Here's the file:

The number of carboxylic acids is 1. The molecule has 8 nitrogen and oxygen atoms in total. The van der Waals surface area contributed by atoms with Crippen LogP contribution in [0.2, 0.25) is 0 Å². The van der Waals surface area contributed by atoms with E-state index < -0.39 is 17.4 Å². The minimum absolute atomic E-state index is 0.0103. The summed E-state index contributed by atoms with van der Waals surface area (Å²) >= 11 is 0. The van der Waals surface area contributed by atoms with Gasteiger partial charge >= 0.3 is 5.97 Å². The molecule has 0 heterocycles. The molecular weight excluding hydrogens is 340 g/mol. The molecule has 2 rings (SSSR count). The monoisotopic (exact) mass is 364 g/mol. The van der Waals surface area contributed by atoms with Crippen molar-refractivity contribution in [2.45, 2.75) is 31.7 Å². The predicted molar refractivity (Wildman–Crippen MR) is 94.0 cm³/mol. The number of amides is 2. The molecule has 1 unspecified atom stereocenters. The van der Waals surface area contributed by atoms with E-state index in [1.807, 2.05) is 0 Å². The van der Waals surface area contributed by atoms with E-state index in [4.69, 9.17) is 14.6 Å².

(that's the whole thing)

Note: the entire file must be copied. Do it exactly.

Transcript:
The number of carboxylic acids is 1. The molecule has 8 nitrogen and oxygen atoms in total. The van der Waals surface area contributed by atoms with Crippen LogP contribution in [0.2, 0.25) is 0 Å². The van der Waals surface area contributed by atoms with E-state index < -0.39 is 17.4 Å². The minimum absolute atomic E-state index is 0.0103. The summed E-state index contributed by atoms with van der Waals surface area (Å²) >= 11 is 0. The van der Waals surface area contributed by atoms with Gasteiger partial charge >= 0.3 is 5.97 Å². The molecule has 0 heterocycles. The molecular weight excluding hydrogens is 340 g/mol. The molecule has 2 rings (SSSR count). The monoisotopic (exact) mass is 364 g/mol. The van der Waals surface area contributed by atoms with Crippen molar-refractivity contribution in [2.45, 2.75) is 31.7 Å². The predicted molar refractivity (Wildman–Crippen MR) is 94.0 cm³/mol. The number of amides is 2. The molecule has 1 unspecified atom stereocenters. The van der Waals surface area contributed by atoms with E-state index in [1.807, 2.05) is 0 Å². The van der Waals surface area contributed by atoms with E-state index in [4.69, 9.17) is 14.6 Å².